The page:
Biopolis Dresden Imaging Platform

The Devil is in the Detail

Depth of Field and Depth of Focus

Theory

Hands-on

Depth of Field and Depth of Focus

Concept demonstrated

Show students how to properly align their microscope for parfocality by teaching them the concepts of depth of field and depth of focus.

 

Materials

Any microscope with adjustable eyepieces and several different magnification (air) objectives will do. For demonstration purposes, a stereoscope/microscope with a continuos magnification changer and adjustable eyepieces is most suitable.

 

Practical Setup

The students stand around the demo-microscope while teacher explains and shows how to set the microscope up for proper parfocality. Then they should repeat on their student microscopes (or in turn on the demo set up).

How to:

  • Go to the highest magnification and focus using the focus the sample using the focus knob of the microscope (Depth of Field).
  • Then change to the lowest magnification and DO NOT touch the focus knob anymore. The image should now be brought back into focus by adjusting the eypieces one after the other (Depth of Focus).
  • Take care to always leave both eyes open for optimal results! If you have troubles concentrating on the image of one eypiece with the other eye open, simply hold a piece of paper above the not used eypiece.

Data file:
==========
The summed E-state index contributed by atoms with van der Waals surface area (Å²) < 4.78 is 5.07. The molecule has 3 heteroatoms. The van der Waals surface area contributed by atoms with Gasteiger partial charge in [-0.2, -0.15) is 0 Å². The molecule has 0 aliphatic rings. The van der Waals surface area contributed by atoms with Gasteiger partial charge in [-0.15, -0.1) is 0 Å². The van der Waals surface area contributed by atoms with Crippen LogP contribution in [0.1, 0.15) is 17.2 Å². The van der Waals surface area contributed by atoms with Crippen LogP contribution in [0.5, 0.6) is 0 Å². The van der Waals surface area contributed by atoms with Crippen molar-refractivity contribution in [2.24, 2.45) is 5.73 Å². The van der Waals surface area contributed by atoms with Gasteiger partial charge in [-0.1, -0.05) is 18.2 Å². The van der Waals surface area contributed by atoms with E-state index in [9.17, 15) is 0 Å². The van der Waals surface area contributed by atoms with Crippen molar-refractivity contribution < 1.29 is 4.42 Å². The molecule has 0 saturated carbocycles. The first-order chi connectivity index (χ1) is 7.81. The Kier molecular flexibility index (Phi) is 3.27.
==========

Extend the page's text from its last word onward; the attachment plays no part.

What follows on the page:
• You should now have achived parfocality, meaning as you change magnifications the sample should stay in focus.

 

Idea/Implementation

Peter Evennett, Jan Peychl

Objective Reading

Theory

Hands-on

Objective Reading

Concept demonstrated

Most students have no idea what all those numbers on  microscope objectives stand for. The idea is to present them with a range of different objectives and help them understand them.

 

Materials

  • A range of different objectives: different vendors, magnifications, NAs, working distance, contrasting methods, immersion method, coverslip thickness, working distance etc.
  • Have at least enough objectives so that each student has one.

 

Practical Setup

  • The students get one objective each and are told to study it for a couple of minutes.
  • They are then to introduce their objectives one by one to the rest of the group, explaining all it's features with the help and by discussing with teacher and the other students.

 

Idea/Implementation

Peter Evennett, Britta Schroth-Diez, Silke White

Digital Image Sampling

Hands-on

Digital Image Sampling

Concept demonstrated

Helps students to get a feeling for pixel sizes, resolution and the correct sampling.

Materials

for each student:

  • several checkered sheet of paper/cardboard (every sheet showing differently sized squares)
  • differently sized "samples": eg. sesame seed, sunflower seeds, gummibears,..

Practical Setup

  • students "throw" the samples on the sheets of paper
  • discuss with which sizes of squares they can "resolve" which of the samples.
  • How does that translate into digital microscopy?
  • discuss different scenarios: Can you resolve the biggest samples (eg Gummibears) with the smallest squares chequered board? Yes. But is that a good idea?
  • Which other parameters next to resolution should you consider?

Idea/Implementation

Dan White, Britta Schroth-Diez, Jan Peychl